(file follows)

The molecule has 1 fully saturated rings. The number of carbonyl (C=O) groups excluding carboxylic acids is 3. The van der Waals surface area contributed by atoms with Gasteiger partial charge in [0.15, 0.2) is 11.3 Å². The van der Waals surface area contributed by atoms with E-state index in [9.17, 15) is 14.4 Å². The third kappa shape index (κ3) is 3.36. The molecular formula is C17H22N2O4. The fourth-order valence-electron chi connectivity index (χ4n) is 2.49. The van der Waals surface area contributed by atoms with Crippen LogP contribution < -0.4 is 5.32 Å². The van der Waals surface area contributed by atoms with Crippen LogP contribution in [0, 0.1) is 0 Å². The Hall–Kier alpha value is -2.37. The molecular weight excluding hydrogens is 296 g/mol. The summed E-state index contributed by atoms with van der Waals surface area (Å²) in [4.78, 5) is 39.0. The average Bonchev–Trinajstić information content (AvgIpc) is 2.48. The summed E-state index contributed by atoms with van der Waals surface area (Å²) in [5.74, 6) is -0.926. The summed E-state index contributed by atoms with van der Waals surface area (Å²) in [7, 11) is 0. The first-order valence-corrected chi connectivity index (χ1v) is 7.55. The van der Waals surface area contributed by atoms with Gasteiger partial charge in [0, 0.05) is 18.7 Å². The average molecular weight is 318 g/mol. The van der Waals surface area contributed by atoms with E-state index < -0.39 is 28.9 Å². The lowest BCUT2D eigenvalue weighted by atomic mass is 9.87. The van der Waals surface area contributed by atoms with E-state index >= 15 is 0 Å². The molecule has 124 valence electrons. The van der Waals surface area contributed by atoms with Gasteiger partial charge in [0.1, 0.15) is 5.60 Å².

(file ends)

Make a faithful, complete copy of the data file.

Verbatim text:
The molecule has 1 fully saturated rings. The number of carbonyl (C=O) groups excluding carboxylic acids is 3. The van der Waals surface area contributed by atoms with Gasteiger partial charge in [0.15, 0.2) is 11.3 Å². The van der Waals surface area contributed by atoms with E-state index in [9.17, 15) is 14.4 Å². The third kappa shape index (κ3) is 3.36. The molecular formula is C17H22N2O4. The fourth-order valence-electron chi connectivity index (χ4n) is 2.49. The van der Waals surface area contributed by atoms with Crippen LogP contribution < -0.4 is 5.32 Å². The van der Waals surface area contributed by atoms with Crippen LogP contribution in [0, 0.1) is 0 Å². The Hall–Kier alpha value is -2.37. The molecular weight excluding hydrogens is 296 g/mol. The summed E-state index contributed by atoms with van der Waals surface area (Å²) in [4.78, 5) is 39.0. The average Bonchev–Trinajstić information content (AvgIpc) is 2.48. The summed E-state index contributed by atoms with van der Waals surface area (Å²) in [5.74, 6) is -0.926. The summed E-state index contributed by atoms with van der Waals surface area (Å²) in [7, 11) is 0. The first-order valence-corrected chi connectivity index (χ1v) is 7.55. The van der Waals surface area contributed by atoms with Gasteiger partial charge in [0, 0.05) is 18.7 Å². The average molecular weight is 318 g/mol. The van der Waals surface area contributed by atoms with E-state index < -0.39 is 28.9 Å². The lowest BCUT2D eigenvalue weighted by atomic mass is 9.87. The van der Waals surface area contributed by atoms with E-state index >= 15 is 0 Å². The molecule has 124 valence electrons. The van der Waals surface area contributed by atoms with Gasteiger partial charge in [0.1, 0.15) is 5.60 Å².